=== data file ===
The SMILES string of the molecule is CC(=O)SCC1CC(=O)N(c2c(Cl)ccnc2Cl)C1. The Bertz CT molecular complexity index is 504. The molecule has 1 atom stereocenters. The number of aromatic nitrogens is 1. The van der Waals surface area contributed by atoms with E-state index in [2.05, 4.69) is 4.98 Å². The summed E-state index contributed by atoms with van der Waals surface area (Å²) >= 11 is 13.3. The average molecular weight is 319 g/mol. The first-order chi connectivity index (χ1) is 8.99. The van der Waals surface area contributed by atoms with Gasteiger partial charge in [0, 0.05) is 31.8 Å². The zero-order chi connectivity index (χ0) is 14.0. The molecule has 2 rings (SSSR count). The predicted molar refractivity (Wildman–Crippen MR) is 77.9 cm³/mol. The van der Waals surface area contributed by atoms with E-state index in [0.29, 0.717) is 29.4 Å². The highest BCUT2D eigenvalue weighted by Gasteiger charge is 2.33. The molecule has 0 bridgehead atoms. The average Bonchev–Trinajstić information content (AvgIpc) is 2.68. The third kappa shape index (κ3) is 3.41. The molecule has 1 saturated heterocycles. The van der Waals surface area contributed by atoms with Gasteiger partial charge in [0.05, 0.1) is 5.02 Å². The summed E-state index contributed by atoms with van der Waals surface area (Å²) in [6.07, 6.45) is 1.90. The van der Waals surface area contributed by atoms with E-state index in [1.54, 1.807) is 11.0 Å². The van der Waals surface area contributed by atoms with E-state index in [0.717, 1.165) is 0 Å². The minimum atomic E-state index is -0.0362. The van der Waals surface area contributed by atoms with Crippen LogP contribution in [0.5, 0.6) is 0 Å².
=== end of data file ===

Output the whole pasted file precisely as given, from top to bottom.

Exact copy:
The SMILES string of the molecule is CC(=O)SCC1CC(=O)N(c2c(Cl)ccnc2Cl)C1. The Bertz CT molecular complexity index is 504. The molecule has 1 atom stereocenters. The number of aromatic nitrogens is 1. The van der Waals surface area contributed by atoms with E-state index in [2.05, 4.69) is 4.98 Å². The summed E-state index contributed by atoms with van der Waals surface area (Å²) >= 11 is 13.3. The average molecular weight is 319 g/mol. The first-order chi connectivity index (χ1) is 8.99. The van der Waals surface area contributed by atoms with Gasteiger partial charge in [0, 0.05) is 31.8 Å². The zero-order chi connectivity index (χ0) is 14.0. The molecule has 2 rings (SSSR count). The predicted molar refractivity (Wildman–Crippen MR) is 77.9 cm³/mol. The van der Waals surface area contributed by atoms with E-state index in [0.29, 0.717) is 29.4 Å². The highest BCUT2D eigenvalue weighted by Gasteiger charge is 2.33. The molecule has 0 bridgehead atoms. The average Bonchev–Trinajstić information content (AvgIpc) is 2.68. The third kappa shape index (κ3) is 3.41. The molecule has 1 saturated heterocycles. The van der Waals surface area contributed by atoms with Gasteiger partial charge in [0.05, 0.1) is 5.02 Å². The summed E-state index contributed by atoms with van der Waals surface area (Å²) in [6.07, 6.45) is 1.90. The van der Waals surface area contributed by atoms with E-state index in [1.54, 1.807) is 11.0 Å². The van der Waals surface area contributed by atoms with E-state index in [0.717, 1.165) is 0 Å². The minimum atomic E-state index is -0.0362. The van der Waals surface area contributed by atoms with Crippen LogP contribution in [0.5, 0.6) is 0 Å².